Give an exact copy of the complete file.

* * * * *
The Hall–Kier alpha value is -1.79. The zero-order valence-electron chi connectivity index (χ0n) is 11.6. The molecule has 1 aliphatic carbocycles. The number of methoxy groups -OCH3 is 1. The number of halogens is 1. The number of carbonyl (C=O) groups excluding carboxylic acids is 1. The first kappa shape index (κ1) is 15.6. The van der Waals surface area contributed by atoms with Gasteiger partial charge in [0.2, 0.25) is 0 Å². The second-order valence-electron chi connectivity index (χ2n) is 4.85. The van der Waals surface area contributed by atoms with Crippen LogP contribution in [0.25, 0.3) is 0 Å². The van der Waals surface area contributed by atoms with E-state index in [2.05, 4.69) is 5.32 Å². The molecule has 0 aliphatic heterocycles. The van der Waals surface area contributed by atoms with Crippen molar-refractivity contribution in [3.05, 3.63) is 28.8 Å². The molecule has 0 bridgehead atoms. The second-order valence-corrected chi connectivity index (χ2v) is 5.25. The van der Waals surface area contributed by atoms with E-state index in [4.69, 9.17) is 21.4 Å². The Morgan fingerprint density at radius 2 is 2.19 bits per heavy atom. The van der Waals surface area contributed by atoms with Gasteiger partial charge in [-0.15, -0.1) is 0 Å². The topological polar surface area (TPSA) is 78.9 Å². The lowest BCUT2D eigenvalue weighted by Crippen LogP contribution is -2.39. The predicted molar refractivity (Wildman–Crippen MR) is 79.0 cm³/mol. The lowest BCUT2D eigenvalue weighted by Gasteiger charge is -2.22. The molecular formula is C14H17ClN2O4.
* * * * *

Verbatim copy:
The Hall–Kier alpha value is -1.79. The zero-order valence-electron chi connectivity index (χ0n) is 11.6. The molecule has 1 aliphatic carbocycles. The number of methoxy groups -OCH3 is 1. The number of halogens is 1. The number of carbonyl (C=O) groups excluding carboxylic acids is 1. The first kappa shape index (κ1) is 15.6. The van der Waals surface area contributed by atoms with Gasteiger partial charge in [0.2, 0.25) is 0 Å². The second-order valence-electron chi connectivity index (χ2n) is 4.85. The van der Waals surface area contributed by atoms with Crippen LogP contribution in [0.25, 0.3) is 0 Å². The van der Waals surface area contributed by atoms with E-state index in [2.05, 4.69) is 5.32 Å². The molecule has 0 aliphatic heterocycles. The van der Waals surface area contributed by atoms with Crippen molar-refractivity contribution in [3.05, 3.63) is 28.8 Å². The molecule has 0 bridgehead atoms. The second-order valence-corrected chi connectivity index (χ2v) is 5.25. The van der Waals surface area contributed by atoms with E-state index in [4.69, 9.17) is 21.4 Å². The Morgan fingerprint density at radius 2 is 2.19 bits per heavy atom. The van der Waals surface area contributed by atoms with Gasteiger partial charge in [-0.15, -0.1) is 0 Å². The topological polar surface area (TPSA) is 78.9 Å². The lowest BCUT2D eigenvalue weighted by Crippen LogP contribution is -2.39. The predicted molar refractivity (Wildman–Crippen MR) is 79.0 cm³/mol. The lowest BCUT2D eigenvalue weighted by Gasteiger charge is -2.22. The molecular formula is C14H17ClN2O4.